Why I Feel Deep Love And Empathy For My Daughter's Birth Mom

Why I Feel Deep Love And Empathy For My Daughter’s Birth Mom

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Courtesy of Hannah Heath Johnson

When this picture was taken, my daughter’s birth mother was feeling the first pains of labor. We were on a spring break trip, having a great time. It’s easy for me to believe that my daughter, Elliana’s, story started when my phone rang around midnight that Saturday night. But, the truth is, when my daughter was making her entrance into the world, I was sitting outside Ted Drewes on a chilly Saint Louis night, eating custard, completely unaware of her. She was a dream in my heart and a prayer on my lips, but another mother felt the pains of her arrival. Another mother labored.

I hear the phrase “real mom” sometimes when it comes to adoption, often in reference to the biological parents (“His real mom was allergic to nuts,” etc.), or sometimes in regard to adoptive parents, to affirm their permanence. (“You’re her real mom”). But, which is it? Who’s the real mother?

Here’s what I know: 11 months before Elliana was born, I gave birth to a child I only knew in the eight months I carried him and for a few hours in the delivery room. I didn’t get to bring him home from the hospital. I don’t get to watch him grow on this earth or tuck him in at night. But I felt every one of his movements; he knew the rise and fall of my voice and the rhythm of my heartbeat. I saw his precious face. I held him in my arms.

Courtesy of Hannah Heath Johnson

Am I any less his “real mom” because he’s not with me now?

I can answer that question unequivocally, completely, finally: my motherhood was real. It was viscerally, painfully, beautifully real. I was his mother. I am his mother. A moment will never come when I don’t know exactly how old my son would be, what new stage he would be entering. Right now, my eyes do not land on a toddler around 20 months old without my chest tightening, without a piercing ache in my spirit.

I have no doubt that Elliana will always be hovering in her birth mother’s heart and mind, that she will know, at any point in the future, how old Elliana is, what stage she is in, what she, herself, is missing. I know Elliana will never be any further away than her next breath. Her motherhood was real. So real.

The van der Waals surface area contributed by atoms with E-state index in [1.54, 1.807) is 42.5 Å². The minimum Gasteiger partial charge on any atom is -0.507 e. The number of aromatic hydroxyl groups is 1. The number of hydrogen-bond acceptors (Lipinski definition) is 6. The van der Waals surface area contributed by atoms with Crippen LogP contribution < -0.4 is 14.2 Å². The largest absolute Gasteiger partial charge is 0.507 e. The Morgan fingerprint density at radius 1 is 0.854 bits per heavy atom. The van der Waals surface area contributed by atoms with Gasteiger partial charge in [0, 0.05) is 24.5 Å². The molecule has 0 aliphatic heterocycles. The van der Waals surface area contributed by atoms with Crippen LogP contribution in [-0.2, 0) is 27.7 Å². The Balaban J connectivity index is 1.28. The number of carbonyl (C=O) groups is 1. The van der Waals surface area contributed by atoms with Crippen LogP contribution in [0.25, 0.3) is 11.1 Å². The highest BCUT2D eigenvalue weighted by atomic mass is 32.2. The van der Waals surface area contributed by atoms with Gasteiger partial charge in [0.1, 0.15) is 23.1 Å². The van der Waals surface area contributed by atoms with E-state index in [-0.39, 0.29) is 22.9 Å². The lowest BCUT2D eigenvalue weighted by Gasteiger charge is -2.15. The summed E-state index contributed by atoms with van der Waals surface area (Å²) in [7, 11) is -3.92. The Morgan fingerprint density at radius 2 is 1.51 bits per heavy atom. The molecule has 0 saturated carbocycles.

But then, what about me? I’m the one who arrived when Elliana was 15 hours old. I’m the one who finagled all the wires hooked up to her so I could hold her skin to skin in the NICU. I’m the one who sang over her and prayed over her and held her tight and told her, even as I knew she was listening for a different voice, for the rhythm of a different heart –“Mama’s here.” I’m the one who set my alarm to feed her every three hours when she was a newborn, who obsessed over her every sound when she was sleeping. I’m the one she reaches for, the one who can make her giggle. (And I will admit, the first time I used a “nose Frida” on her, I did tell my husband, “Okay, I am the real mama now.”)

But, who is it? Who’s the real mom? Is it her birth mother? Is it me?

The answer, of course, is easy. Yes. She is. I am. We both are. Elliana’s birth mother carried her for 40 weeks. She felt her movements, she gave her life. She made a way for her, chose a future for her. Her motherhood was real.

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After my son, Duke Elliot, was born, I came home from the hospital with several brochures that helpfully reminded me, “Your body doesn’t know your baby died.” (Yeah, thanks. Roger that.) It takes my breath away to remember the shock and pain of the first weeks without him, as my heart broke and my spirit reeled and my body screamed for my baby. In our first days home with Elliana, my thoughts kept returning to her birth mother. I knew she was recovering from delivery without her baby in her arms, that her body was doing all the things mine did after Duke Elliot was born. The circumstances that separated us from our children were different, but the ache is the same.

My heart is linked to Elliana’s birth mother’s deeply, permanently. I have a running dialogue with her in my head, and the main refrain is simply: Do you see this baby? Do you see how happy she is, how much she is treasured? When Elliana hits new milestones, as her little personality continues to grow, some part of my heart is always calling out to her first mother: Do you see how much we love her? It’s almost ridiculous, really, how we make fools of ourselves over this baby girl. She has a veritable entourage. But do you, see, Mama, how happy she is? Look at her smile. Listen to her laugh. She is the happiest baby in the world.

In September, a court finalized Elliana’s adoption, and my husband and I were listed on her birth certificates as her legal parents. We are her forever family, the only home she will ever know. A judge said what my heart already knows: I am the real mother. But even so, I know, and will always know, that I’m not the only one.

There is another, who knew her first and loved her first, and some part of my heart is always calling out to this other mother.

Your baby is so loved. My baby is so loved. Our baby is so loved.